Current leukaemia research
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Saving lives through our research
We’re tackling all types of leukaemia, from understanding the genetics of leukaemia cells and how this changes over time, to leading clinical trials of new treatments. Below are some examples of what our researchers are doing right now.
Our current researchers
Uncovering genetic mistakes
Professor Adele Fielding in London is using state-of-the-art techniques to uncover the key genetic mistakes that are present when adults are diagnosed with acute lymphoblastic leukaemia (ALL). The main goal of her work is to uncover the key genetic mistakes present in adults with ALL, compared to children with ALL. By doing this, they hope to understand why adults respond differently to treatment.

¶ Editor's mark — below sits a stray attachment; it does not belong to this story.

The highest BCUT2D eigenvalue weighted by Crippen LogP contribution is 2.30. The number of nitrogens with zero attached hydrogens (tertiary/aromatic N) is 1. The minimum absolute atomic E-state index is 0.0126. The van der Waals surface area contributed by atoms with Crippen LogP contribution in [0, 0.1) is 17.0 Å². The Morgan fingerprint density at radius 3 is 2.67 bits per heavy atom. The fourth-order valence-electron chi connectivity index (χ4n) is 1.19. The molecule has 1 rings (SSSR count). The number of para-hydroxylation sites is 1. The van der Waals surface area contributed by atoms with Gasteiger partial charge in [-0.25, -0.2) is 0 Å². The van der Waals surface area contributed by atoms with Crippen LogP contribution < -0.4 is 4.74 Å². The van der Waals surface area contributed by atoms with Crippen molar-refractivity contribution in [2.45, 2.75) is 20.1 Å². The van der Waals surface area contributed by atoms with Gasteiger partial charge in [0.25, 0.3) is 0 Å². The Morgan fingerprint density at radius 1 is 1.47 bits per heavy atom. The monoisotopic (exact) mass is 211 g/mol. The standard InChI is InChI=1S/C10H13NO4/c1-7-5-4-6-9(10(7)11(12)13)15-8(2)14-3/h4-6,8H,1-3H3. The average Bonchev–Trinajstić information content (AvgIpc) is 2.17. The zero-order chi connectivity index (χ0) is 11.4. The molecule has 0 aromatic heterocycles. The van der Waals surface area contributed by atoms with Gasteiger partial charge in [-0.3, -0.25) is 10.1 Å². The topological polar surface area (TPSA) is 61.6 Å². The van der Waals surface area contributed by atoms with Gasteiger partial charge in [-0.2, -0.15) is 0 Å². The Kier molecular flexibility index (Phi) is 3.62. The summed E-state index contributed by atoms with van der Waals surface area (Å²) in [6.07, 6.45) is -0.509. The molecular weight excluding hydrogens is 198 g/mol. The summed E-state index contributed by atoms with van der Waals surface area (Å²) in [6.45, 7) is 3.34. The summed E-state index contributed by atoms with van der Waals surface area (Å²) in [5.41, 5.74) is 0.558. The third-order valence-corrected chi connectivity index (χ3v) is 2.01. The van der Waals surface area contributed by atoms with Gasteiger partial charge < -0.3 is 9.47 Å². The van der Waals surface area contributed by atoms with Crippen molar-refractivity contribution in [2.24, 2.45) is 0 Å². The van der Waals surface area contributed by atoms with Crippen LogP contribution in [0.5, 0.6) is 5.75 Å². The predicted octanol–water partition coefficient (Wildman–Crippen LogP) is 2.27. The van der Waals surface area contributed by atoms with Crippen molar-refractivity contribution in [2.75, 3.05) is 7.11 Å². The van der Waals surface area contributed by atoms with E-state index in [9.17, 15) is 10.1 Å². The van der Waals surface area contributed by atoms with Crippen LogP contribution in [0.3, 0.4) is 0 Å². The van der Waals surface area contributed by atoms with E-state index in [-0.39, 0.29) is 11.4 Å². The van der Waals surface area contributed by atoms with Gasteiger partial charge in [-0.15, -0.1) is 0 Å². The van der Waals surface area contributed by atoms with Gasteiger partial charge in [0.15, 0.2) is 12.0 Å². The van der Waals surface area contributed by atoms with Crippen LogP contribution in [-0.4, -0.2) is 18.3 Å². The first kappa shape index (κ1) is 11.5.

Identifying cancer's weaknesses
Acute myeloid leukaemia (AML) is an aggressive cancer that can occur in children and adults. Some types of AML are very difficult to cure because they become resistant to existing treatments. Professor Jude Fitzgibbon in London has brought together leading researchers to understand the biology of AML with a poor outlook. Their aim is to identify weaknesses in these AMLs to develop better treatments for people with these cancer.
Developing new treatments
Professor Peter Hillmen in Leeds is leading a clinical trial testing a new treatment for chronic lymphocytic leukaemia (CLL), the most common type of blood cancer. The aim is to test if a new targeted drug works as well as the chemotherapy currently used to treat CLL, but with far fewer side effects.
Studying cancer evolution
Dr Jyoti Nangalia in Cambridge is using sequencing technologies to study the genetics of blood cancers like leukaemia. By comparing them to healthy blood cells, she wants to understand how blood cancers develop. Her work also aims to better understand how leukaemia cells evolve to become stronger and more resilient as they divide.